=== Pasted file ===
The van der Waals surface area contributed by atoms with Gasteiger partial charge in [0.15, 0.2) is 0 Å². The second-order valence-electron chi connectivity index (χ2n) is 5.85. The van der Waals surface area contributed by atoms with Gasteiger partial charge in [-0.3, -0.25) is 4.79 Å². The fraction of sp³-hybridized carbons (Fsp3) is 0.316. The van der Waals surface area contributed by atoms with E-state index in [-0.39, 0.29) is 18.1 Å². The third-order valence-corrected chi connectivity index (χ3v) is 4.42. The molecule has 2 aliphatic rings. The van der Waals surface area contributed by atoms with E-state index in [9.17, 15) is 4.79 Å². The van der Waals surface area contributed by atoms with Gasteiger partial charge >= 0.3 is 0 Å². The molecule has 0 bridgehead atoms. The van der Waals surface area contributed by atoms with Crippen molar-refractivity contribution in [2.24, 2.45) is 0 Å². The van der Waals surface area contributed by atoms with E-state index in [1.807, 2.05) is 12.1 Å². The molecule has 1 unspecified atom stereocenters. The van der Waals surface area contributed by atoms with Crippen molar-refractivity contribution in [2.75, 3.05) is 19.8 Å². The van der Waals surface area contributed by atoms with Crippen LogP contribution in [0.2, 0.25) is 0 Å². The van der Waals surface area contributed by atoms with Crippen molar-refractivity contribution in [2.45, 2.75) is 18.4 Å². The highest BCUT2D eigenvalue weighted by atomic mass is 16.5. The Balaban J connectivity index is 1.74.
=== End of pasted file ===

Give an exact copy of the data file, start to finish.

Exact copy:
The van der Waals surface area contributed by atoms with Gasteiger partial charge in [0.15, 0.2) is 0 Å². The second-order valence-electron chi connectivity index (χ2n) is 5.85. The van der Waals surface area contributed by atoms with Gasteiger partial charge in [-0.3, -0.25) is 4.79 Å². The fraction of sp³-hybridized carbons (Fsp3) is 0.316. The van der Waals surface area contributed by atoms with E-state index in [-0.39, 0.29) is 18.1 Å². The third-order valence-corrected chi connectivity index (χ3v) is 4.42. The molecule has 2 aliphatic rings. The van der Waals surface area contributed by atoms with E-state index in [9.17, 15) is 4.79 Å². The van der Waals surface area contributed by atoms with Gasteiger partial charge >= 0.3 is 0 Å². The molecule has 0 bridgehead atoms. The van der Waals surface area contributed by atoms with Crippen molar-refractivity contribution in [2.24, 2.45) is 0 Å². The van der Waals surface area contributed by atoms with E-state index in [1.807, 2.05) is 12.1 Å². The molecule has 1 unspecified atom stereocenters. The van der Waals surface area contributed by atoms with Crippen molar-refractivity contribution in [2.75, 3.05) is 19.8 Å². The van der Waals surface area contributed by atoms with Crippen LogP contribution in [0.2, 0.25) is 0 Å². The van der Waals surface area contributed by atoms with Crippen molar-refractivity contribution in [2.45, 2.75) is 18.4 Å². The highest BCUT2D eigenvalue weighted by atomic mass is 16.5. The Balaban J connectivity index is 1.74.